The field here sets up well for a Farah victory. It doesn’t include Ethiopian Yomif Kejelcha, whom Farah held off by a half-second to win the Pre Classic 5000m on May 27. No Ethiopians at all, actually. Nor anybody who has shared an Olympic or world championships podium with Farah.

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MORE: Olympic 400m champion to miss worlds

Atlanta hosts 2020 Olympic marathon trials; full history of trials cities

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Atlanta will host the U.S. Olympic marathon trials for the first time on Feb. 29, 2020, joining a long list of cities to stage the event.

The top three male and female finishers will make the Tokyo team. The early favorites include Rio bronze medalist Galen Rupp, Boston Marathon winner Des Linden and world championships bronze medalist Amy Cragg. New York City Marathon winner Shalane Flanagan cast doubt on whether she would go for a fifth Olympics in 2020.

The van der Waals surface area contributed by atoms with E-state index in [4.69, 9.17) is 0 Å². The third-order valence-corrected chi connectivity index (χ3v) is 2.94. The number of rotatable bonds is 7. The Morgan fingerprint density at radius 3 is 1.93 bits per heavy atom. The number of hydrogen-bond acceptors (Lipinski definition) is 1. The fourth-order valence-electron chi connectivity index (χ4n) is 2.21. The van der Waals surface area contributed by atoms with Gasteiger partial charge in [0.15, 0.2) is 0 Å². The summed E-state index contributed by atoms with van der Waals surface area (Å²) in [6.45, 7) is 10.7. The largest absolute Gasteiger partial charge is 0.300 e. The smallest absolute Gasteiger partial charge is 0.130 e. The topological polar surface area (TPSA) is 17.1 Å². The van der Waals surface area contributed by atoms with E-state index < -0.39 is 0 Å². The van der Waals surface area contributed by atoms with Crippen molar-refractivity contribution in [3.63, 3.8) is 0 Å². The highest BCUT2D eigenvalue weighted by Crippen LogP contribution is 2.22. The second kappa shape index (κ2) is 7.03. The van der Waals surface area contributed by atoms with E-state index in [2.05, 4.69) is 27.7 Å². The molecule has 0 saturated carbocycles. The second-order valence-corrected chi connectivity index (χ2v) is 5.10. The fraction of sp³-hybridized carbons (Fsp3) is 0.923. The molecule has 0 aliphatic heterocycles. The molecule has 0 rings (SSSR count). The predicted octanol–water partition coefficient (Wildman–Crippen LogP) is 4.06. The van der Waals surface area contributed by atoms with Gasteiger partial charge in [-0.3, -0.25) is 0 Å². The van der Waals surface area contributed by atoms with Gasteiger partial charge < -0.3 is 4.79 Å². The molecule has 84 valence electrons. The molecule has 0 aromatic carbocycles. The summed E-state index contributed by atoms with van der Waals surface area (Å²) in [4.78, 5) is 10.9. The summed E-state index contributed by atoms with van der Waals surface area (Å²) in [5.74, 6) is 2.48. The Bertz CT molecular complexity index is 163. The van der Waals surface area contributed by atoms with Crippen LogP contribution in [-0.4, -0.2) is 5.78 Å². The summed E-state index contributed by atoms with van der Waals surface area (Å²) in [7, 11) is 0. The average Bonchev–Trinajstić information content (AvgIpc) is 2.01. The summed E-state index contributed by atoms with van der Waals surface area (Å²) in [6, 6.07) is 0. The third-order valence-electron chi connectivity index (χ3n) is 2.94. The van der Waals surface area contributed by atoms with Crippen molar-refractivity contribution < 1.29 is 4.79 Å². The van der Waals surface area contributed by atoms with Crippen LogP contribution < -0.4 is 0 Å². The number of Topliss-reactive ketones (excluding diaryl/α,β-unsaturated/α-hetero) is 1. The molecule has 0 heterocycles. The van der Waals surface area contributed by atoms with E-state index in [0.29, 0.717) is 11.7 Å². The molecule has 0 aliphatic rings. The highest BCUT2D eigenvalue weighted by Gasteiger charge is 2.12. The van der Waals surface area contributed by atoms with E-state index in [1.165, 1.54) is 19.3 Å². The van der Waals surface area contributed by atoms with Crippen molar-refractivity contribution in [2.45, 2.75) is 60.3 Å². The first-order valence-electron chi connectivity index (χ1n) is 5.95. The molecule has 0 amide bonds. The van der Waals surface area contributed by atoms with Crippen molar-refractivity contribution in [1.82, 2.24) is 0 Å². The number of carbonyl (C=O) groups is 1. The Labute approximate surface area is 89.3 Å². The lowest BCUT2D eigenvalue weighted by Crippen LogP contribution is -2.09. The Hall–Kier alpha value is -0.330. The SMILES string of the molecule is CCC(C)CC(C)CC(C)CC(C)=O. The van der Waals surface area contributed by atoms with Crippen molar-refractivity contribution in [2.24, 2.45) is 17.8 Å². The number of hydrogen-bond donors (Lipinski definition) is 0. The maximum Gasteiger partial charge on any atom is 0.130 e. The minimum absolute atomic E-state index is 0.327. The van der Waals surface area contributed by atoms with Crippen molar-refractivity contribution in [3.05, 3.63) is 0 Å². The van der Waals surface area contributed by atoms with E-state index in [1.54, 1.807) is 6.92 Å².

The U.S. Olympic marathon team wasn’t chosen by race results until 1908.

Arthur Blake was the first U.S. Olympic marathoner at the first modern Games in Athens in 1896. How was he chosen for the team? From Bill Mallon of the OlyMADMen and USA Track and Field in 2004:

“At an indoor meet in February in Boston, Art Blake won his [1,000-yard] distance race easily and joked, ‘Oh, I am too good for Boston. I ought to go over and run the marathon in Athens.’ The remark was overheard by Arthur Burnham, a wealthy stockbroker who agreed to partly finance the trip for a group of Boston Athletic Association athletes.”

Blake dropped out of the 1896 Olympic marathon after 14 miles. Greek Spyridon Louis famously won.

Various men competed for the U.S. in the Olympic marathon in 1900, 1904 and 1906 before marathons began being used as qualifiers. The trials host list from Mallon and USATF:

1908: Boston, St. Louis
1912: Boston, Los Angeles, St. Louis, New York (modified to about 12 miles)
1920: Boston, Brooklyn, Detroit, New York
1924: Boston
1928: Boston, Chesapeake Bay, New York to Long Beach AAU Championship race
1932: Boston, Baltimore
1936: Boston, AAU Championship in Washington
1940: Boston, Yonkers (N.Y.)
1948: Boston, Yonkers
1952: Boston, Yonkers
1956: Boston, Yonkers
1960: Boston, Yonkers